Martin Chase Company Dolls
One of my grandfathers purchased an old tool chest, then left it to my father, and at some point... I don't know if my father was going to sell it or if he was taking it out of the home, and he asked me if there was anything I'd like out of it, and I took this.
This is probably the most interesting tool I've seen on the ROADSHOW. And at first blush, what we see here is a level. A utilitarian tool. There's the vial on it, a typical what we call machinist level. He used an industrial setting. However, this piece is not an ordinary level. It's also a work of art. And that's what makes it really interesting and unique. If we look, we tilt it back here, it's covered with engraving flourished all over the sides. If we look at the top, what we see on the engraving, there's a hunter and then there's a dog. Later on, we see a tree and actually the elk that he's pursuing. So not only is it decorative engraving, but there's also probably something that the owner was interested in there represented in the level. It has "Taunton, Massachusetts, 1851." If we turn it around... We also know who owned it. It was owned by somebody called Thomas Morse. Not only was it made at the beginning of the American Industrial Revolution; it was made here at the cradle of the Industrial Revolution. And Taunton, Massachusetts, is in the heart of the New England tool-making industry. Well, I can tell you that a piece like this I have no doubt would be selling at least in the range of $1,800 to $2,200.
And with the right people, you know, it could go for quite a bit more.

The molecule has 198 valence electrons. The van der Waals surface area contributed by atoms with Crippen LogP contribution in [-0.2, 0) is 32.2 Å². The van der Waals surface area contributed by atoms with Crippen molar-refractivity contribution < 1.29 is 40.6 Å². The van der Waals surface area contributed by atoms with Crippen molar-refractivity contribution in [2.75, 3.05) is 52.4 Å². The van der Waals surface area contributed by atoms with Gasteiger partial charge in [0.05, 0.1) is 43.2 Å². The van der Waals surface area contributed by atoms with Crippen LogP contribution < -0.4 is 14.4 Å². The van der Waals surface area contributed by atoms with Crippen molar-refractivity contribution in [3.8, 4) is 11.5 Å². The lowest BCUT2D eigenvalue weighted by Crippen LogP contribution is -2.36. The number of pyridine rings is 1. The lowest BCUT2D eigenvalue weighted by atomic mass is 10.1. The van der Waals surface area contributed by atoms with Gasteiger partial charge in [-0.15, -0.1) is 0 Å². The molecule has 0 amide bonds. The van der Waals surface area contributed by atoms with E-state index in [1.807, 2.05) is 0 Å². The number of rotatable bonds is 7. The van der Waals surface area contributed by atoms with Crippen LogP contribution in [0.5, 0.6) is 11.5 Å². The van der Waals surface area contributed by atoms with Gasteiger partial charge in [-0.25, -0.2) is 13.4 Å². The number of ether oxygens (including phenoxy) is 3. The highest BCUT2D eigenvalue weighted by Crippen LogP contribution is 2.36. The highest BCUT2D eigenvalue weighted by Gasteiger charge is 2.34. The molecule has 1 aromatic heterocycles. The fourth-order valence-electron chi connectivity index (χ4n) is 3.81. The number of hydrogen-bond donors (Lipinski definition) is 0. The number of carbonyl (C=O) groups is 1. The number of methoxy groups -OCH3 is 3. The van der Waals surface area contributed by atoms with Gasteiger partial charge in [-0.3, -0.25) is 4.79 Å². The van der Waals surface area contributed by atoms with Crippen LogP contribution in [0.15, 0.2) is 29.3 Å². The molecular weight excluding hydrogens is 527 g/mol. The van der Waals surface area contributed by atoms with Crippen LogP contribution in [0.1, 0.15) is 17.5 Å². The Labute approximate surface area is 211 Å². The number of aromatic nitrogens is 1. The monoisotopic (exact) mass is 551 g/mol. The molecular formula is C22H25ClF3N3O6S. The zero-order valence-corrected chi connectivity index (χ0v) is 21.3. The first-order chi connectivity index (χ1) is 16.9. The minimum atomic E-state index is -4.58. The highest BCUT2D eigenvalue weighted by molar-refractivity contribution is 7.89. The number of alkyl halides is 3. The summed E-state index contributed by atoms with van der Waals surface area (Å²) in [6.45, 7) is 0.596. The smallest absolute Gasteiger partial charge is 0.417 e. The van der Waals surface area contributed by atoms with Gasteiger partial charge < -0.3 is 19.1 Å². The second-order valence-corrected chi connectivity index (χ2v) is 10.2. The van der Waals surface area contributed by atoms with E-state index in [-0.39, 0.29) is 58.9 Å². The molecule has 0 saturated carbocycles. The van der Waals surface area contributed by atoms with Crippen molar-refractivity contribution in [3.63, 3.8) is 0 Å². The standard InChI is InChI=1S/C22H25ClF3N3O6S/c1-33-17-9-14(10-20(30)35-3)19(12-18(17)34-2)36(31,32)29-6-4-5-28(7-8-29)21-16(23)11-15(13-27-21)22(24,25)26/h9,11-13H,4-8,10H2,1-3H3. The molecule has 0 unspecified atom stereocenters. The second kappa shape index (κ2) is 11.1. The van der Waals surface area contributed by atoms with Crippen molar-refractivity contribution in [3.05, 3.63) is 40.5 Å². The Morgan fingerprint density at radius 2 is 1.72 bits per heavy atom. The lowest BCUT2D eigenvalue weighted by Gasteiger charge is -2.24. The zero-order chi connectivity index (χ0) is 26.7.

I had no idea. That's great to hear.
Well, it's a wonderful piece.
Executive producer Marsha Bemko shares her tips for getting the most out of ANTIQUES ROADSHOW.
Value can change: The value of an item is dependent upon many things, including the condition of the object itself, trends in the market for that kind of object, and the location where the item will be sold. These are just some of the reasons why the answer to the question "What's it worth?" is so often "It depends."
Note the date: Take note of the date the appraisal was recorded. This information appears in the upper left corner of the page, with the label "Appraised On." Values change over time according to market forces, so the current value of the item could be higher, lower, or the same as when our expert first appraised it.
Context is key: Listen carefully. Most of our experts will give appraisal values in context. For example, you'll often hear them say what an item is worth "at auction," or "retail," or "for insurance purposes" (replacement value). Retail prices are different from wholesale prices. Often an auctioneer will talk about what she knows best: the auction market. A shop owner will usually talk about what he knows best: the retail price he'd place on the object in his shop. And though there are no hard and fast rules, an object's auction price can often be half its retail value; yet for other objects, an auction price could be higher than retail. As a rule, however, retail and insurance/replacement values are about the same.
Verbal approximations: The values given by the experts on ANTIQUES ROADSHOW are considered "verbal approximations of value." Technically, an "appraisal" is a legal document, generally for insurance purposes, written by a qualified expert and paid for by the owner of the item. An appraisal usually involves an extensive amount of research to establish authenticity, provenance, composition, method of construction, and other important attributes of a particular object.
Opinion of value: As with all appraisals, the verbal approximations of value given at ROADSHOW events are our experts' opinions formed from their knowledge of antiques and collectibles, market trends, and other factors. Although our valuations are based on research and experience, opinions can, and sometimes do, vary among experts.
Appraiser affiliations: Finally, the affiliation of the appraiser may have changed since the appraisal was recorded. To see current contact information for an appraiser in the ROADSHOW Archive, click on the link below the appraiser's picture. Our Appraiser Index also contains a complete list of active ROADSHOW appraisers and their contact details and biographies.